One of the hurdles involved in writing a pastiche -- at least a pastiche concerning a character, such as Ellery, who is still in copyright -- is that each story I write has to be cleared prior to publication by the heirs of Frederic Dannay and Manfred B. Lee.  Luckily for me submitting stories to the Dannay and Lee families is far from a burden -- they have always been accommodating and, more to the point, it has been great fun to get to know, and to exchange emails with, the likes of Richard Dannay and Rand Lee. This is something that, as an Ellery Queen fan for decades, makes my day. 

        But back to today's story.  As I have said on many occasions, I abhor spoilers. Nevertheless I’m going to tell you just a bit about what transpires in Literally Dead since the story that follows only makes sense if you have been forearmed.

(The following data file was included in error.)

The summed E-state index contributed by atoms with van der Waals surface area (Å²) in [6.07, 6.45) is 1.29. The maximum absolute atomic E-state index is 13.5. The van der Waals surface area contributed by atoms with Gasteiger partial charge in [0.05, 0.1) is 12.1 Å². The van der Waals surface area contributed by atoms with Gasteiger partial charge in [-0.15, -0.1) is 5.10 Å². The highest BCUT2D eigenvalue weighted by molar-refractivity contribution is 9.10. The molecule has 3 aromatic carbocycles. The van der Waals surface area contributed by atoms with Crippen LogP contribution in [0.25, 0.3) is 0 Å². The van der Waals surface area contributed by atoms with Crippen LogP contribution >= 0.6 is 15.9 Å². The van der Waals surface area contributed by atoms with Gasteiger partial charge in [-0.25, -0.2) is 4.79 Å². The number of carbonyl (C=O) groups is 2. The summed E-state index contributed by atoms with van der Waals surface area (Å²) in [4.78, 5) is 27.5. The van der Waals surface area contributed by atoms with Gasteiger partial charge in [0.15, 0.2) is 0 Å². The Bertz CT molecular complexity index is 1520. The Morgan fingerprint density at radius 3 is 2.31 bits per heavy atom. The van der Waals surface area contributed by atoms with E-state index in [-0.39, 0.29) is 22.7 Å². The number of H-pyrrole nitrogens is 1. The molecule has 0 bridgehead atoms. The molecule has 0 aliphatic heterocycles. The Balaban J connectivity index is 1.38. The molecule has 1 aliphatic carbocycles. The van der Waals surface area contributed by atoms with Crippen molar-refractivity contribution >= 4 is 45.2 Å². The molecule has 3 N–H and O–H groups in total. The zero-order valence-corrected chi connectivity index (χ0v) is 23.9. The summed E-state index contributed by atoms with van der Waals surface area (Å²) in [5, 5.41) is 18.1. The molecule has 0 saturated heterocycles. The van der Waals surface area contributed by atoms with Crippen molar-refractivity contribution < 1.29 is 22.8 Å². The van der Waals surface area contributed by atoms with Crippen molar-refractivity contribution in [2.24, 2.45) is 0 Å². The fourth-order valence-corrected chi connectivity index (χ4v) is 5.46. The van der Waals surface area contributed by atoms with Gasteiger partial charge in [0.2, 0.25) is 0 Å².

To begin with, it hardy tells too much to point out that in every Ellery Queen story someone inevitably must bite the dust. No exception with mine. While that crucial (and lamented) central character takes a few pages in my story to be done in, if you have any background at all in reading “fair play” mysteries you will have seen it coming from the very beginning.  The story introduces a famous author, Jennifer Kaye Rothkopf, who has just completed the seventh, and (to the dismay of many) final, volume of a fantasy series that tells the story of a young man who has been educated in a famous sorcery school. As I said, you can easily guess what is going to happen to poor Jennifer.